Fresh off of making-up a massacre on national television, Trump adviser Kellyanne Conway has been trying to rationalize her rhetoric—a rant about how the media didn't cover Obama's refugee ban after the "Bowling Green Massacre" of 2011—by claiming that what she meant to say was "Bowling Green terrorists." While there may not have been a terrorist "massacre"—or any terrorist violence at all—in Bowling Green, Kentucky, there was a terrorist plot uncovered, Conway noted Friday on Twitter, quickly shifting the spotlight back to the supposed danger posed by Islamic refugees.
Conway is correct about a few things: there were two Bowling Green men arrested for terrorism; they were Iraqis who had come to the U.S. through a refugee resettlement program; and their story did prompt then-President Obama to slow or suspend Iraqi-refugee immigration for around six months. But there are a few other key things to keep in mind about this Bowling Green "terrorist plot"…
1. It was concocted entirely by the FBI.
The young men involved, Waad Ramadan Alwan and Mohanad Shareef Hammadi, had come to the U.S. in 2009 as part of a program for displaced Iraqis. Once settled in Kentucky, the men were solicited by undercover FBI agents to help them send money and weapons to militants back in Iraq.
In August 2010, a confidential FBI informant first met with Alwan and "represented to Alwan that he was working with a group to ship money and weapons to Mujahadeen in Iraq," according to an FBI statement. From that fall through the following spring, the FBI informant invited Alwan to participate in 10 operations to send weapons or money to Iraq. Hammadi joined in the efforts, recruited by Alwan, in January 2011. Throughout the operations, the FBI supplied all materials and took care of all logistics for the imaginary operation, with Alwan and Hammadi merely offering manpower.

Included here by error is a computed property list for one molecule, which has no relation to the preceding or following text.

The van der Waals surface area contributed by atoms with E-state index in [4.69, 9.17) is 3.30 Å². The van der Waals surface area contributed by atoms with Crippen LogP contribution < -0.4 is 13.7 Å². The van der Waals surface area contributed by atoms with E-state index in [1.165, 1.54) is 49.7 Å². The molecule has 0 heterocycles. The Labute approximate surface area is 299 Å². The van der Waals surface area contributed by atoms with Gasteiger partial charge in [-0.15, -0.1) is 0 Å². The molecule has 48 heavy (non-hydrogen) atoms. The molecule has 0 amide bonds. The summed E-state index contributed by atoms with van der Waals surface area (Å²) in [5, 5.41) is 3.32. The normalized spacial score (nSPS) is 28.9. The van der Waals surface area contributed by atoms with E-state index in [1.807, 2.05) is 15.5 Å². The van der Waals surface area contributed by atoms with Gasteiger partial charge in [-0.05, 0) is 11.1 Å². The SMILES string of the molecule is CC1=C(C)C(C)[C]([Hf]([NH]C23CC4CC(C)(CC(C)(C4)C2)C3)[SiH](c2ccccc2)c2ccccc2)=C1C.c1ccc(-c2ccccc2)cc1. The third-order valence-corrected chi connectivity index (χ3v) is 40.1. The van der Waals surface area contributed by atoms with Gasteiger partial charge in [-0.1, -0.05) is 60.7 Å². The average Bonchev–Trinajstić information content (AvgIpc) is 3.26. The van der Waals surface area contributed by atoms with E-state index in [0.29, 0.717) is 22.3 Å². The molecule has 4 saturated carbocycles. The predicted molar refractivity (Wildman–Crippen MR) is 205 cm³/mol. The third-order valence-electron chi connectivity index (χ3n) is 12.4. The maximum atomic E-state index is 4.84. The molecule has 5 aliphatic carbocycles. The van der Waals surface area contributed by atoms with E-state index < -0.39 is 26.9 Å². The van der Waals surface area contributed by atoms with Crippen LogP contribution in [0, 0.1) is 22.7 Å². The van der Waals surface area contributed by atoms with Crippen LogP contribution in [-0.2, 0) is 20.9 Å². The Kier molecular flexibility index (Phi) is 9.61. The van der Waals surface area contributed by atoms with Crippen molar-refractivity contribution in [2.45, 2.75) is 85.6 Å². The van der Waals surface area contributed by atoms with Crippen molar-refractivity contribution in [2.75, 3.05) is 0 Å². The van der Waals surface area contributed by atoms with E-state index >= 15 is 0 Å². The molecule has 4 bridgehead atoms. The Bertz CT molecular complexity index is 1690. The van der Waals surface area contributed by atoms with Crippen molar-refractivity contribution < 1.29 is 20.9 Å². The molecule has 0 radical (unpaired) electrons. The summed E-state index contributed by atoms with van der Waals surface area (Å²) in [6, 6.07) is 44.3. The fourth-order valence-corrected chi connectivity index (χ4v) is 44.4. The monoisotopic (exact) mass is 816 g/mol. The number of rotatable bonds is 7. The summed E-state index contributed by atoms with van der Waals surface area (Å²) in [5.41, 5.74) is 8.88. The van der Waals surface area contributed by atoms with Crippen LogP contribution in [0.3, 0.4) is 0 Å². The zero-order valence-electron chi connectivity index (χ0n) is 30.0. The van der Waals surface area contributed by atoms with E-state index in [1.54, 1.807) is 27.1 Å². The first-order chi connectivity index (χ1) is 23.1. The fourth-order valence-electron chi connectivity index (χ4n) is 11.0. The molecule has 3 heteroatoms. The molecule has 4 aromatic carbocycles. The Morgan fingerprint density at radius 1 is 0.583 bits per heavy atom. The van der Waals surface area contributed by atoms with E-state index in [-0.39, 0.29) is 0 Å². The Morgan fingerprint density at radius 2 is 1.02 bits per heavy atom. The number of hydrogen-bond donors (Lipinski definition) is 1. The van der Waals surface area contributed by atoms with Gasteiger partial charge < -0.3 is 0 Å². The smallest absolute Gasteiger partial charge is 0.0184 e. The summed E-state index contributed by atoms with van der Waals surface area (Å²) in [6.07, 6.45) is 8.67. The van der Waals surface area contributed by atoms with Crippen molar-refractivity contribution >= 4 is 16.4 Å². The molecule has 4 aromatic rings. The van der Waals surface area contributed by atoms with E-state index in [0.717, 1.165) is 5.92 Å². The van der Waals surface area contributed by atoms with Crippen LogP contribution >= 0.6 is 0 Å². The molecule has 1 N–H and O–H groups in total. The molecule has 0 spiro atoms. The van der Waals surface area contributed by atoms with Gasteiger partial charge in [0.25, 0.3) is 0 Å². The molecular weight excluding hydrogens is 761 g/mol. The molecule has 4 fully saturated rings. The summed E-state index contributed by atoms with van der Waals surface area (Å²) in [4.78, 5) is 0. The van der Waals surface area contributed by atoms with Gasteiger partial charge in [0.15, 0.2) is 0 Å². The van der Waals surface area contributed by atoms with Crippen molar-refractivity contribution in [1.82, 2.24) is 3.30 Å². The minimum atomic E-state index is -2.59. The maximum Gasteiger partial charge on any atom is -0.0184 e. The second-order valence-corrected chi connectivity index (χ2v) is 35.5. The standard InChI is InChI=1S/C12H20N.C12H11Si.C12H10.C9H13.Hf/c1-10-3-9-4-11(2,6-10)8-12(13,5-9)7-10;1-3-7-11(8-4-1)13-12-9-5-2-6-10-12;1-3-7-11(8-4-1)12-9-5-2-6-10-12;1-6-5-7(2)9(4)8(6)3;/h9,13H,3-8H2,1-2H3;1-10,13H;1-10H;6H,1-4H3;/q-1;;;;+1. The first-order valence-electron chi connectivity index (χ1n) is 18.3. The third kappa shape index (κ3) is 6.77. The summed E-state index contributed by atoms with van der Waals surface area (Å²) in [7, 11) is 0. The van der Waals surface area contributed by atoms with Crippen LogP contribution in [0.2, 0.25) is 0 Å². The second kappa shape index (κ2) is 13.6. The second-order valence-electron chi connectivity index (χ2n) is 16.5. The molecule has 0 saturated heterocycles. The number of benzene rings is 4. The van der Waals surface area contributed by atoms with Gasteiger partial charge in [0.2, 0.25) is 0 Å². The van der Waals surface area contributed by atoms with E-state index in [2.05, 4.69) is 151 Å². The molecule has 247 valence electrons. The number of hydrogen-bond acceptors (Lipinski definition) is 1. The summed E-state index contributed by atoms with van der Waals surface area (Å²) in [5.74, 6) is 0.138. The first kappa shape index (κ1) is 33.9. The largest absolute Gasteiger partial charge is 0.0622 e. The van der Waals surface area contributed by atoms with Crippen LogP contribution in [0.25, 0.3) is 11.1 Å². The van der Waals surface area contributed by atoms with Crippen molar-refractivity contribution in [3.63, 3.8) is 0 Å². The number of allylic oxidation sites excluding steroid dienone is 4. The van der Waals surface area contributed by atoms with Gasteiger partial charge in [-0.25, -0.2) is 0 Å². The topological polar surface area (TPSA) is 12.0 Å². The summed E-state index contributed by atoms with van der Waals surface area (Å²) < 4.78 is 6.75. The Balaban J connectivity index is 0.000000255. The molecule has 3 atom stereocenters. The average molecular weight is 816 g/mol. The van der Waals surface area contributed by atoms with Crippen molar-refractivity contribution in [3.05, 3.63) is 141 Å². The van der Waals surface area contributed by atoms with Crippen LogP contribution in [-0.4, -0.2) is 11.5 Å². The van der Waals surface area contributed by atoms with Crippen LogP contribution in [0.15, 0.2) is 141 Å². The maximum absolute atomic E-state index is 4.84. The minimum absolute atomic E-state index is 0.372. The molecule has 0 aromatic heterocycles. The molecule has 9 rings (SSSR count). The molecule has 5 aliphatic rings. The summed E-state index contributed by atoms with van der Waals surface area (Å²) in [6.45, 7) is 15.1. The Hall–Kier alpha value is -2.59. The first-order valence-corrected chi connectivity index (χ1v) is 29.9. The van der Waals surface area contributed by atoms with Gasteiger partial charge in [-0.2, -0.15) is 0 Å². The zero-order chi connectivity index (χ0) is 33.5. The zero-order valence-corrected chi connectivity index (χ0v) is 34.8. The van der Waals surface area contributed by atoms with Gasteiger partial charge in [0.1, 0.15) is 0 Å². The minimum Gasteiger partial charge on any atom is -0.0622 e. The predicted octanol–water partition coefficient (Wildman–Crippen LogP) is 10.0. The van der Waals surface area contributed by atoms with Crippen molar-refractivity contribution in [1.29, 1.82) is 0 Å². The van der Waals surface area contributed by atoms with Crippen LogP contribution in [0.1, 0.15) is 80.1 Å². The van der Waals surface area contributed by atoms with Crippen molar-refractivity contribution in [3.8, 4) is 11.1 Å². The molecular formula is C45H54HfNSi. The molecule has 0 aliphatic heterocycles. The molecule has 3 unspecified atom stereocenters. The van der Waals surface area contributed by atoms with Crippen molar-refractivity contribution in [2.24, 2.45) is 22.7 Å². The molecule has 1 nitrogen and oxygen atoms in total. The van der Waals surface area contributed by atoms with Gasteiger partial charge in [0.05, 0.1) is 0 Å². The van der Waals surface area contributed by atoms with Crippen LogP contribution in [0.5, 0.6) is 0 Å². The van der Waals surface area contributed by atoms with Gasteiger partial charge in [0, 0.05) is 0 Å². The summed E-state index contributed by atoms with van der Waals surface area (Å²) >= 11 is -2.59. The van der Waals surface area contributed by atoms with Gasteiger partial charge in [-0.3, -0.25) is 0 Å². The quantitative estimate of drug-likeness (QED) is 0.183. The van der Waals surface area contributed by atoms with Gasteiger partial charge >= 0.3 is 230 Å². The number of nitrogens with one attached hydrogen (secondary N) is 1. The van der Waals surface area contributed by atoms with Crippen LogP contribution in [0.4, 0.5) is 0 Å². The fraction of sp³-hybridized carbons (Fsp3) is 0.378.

Despite the FBI's then-assertion that Alwan and Hammadi were just the tip of the terrorist-cell iceberg in small-town Kentucky, the agency never found additional terrorist agents in the area.
2. It did not involve plans to attack in the U.S.
Back in Iraq, Alwan and Hammadi had been involved efforts to fight off invading U.S. soldiers during the early days of the Iraq war, according to what they told undercover officials. But throughout their interactions with undercover FBI agents in 2010 and 2011, Alwan and Hammadi never discussed plans to attack anyone or cause destruction on U.S. soil. And while they were found guilty of attempting to provide material support to al Qaeda militants back in Iraq, the men never indicated that they were personally in contact with any militants, attempted to procure weapons for such individuals, or attempted to provide any of their own money to such individuals. Rather, they showed up when and where the FBI informant told them to and helped physically load decoy supplies into whatever they were allegedly being shipped from. (For more on the FBI's history of manufacturing terrorists like this, see here.)